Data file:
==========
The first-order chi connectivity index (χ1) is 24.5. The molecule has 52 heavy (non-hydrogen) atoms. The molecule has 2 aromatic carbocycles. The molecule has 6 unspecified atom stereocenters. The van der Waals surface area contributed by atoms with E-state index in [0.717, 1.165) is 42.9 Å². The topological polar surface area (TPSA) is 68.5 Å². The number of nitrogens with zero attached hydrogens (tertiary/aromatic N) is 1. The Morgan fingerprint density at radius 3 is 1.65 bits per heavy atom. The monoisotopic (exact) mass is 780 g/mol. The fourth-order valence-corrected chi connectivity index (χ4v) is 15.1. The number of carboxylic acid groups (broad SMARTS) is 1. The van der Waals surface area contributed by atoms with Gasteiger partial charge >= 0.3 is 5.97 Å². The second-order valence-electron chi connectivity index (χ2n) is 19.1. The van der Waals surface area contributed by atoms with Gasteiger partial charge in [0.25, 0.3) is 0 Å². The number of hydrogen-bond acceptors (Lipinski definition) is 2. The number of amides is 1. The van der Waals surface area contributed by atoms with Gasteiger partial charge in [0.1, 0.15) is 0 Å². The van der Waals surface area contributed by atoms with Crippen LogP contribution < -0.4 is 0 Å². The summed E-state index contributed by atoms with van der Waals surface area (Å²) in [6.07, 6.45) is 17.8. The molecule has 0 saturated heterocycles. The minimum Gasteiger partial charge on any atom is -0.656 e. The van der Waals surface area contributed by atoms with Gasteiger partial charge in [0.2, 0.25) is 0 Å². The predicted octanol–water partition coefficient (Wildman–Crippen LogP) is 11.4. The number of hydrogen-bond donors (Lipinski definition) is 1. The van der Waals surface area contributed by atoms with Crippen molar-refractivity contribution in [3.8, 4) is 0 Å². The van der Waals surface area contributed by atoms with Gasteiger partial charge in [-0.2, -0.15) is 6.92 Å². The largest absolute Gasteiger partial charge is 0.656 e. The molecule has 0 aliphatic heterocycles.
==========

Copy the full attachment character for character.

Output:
The first-order chi connectivity index (χ1) is 24.5. The molecule has 52 heavy (non-hydrogen) atoms. The molecule has 2 aromatic carbocycles. The molecule has 6 unspecified atom stereocenters. The van der Waals surface area contributed by atoms with E-state index in [0.717, 1.165) is 42.9 Å². The topological polar surface area (TPSA) is 68.5 Å². The number of nitrogens with zero attached hydrogens (tertiary/aromatic N) is 1. The Morgan fingerprint density at radius 3 is 1.65 bits per heavy atom. The monoisotopic (exact) mass is 780 g/mol. The fourth-order valence-corrected chi connectivity index (χ4v) is 15.1. The number of carboxylic acid groups (broad SMARTS) is 1. The van der Waals surface area contributed by atoms with Gasteiger partial charge >= 0.3 is 5.97 Å². The second-order valence-electron chi connectivity index (χ2n) is 19.1. The van der Waals surface area contributed by atoms with Gasteiger partial charge in [0.25, 0.3) is 0 Å². The number of hydrogen-bond acceptors (Lipinski definition) is 2. The number of amides is 1. The van der Waals surface area contributed by atoms with Gasteiger partial charge in [0.1, 0.15) is 0 Å². The van der Waals surface area contributed by atoms with Crippen LogP contribution < -0.4 is 0 Å². The summed E-state index contributed by atoms with van der Waals surface area (Å²) in [6.07, 6.45) is 17.8. The molecule has 0 saturated heterocycles. The minimum Gasteiger partial charge on any atom is -0.656 e. The van der Waals surface area contributed by atoms with Gasteiger partial charge in [0.2, 0.25) is 0 Å². The predicted octanol–water partition coefficient (Wildman–Crippen LogP) is 11.4. The number of hydrogen-bond donors (Lipinski definition) is 1. The van der Waals surface area contributed by atoms with Crippen molar-refractivity contribution in [3.8, 4) is 0 Å². The van der Waals surface area contributed by atoms with Gasteiger partial charge in [-0.2, -0.15) is 6.92 Å². The largest absolute Gasteiger partial charge is 0.656 e. The molecule has 0 aliphatic heterocycles.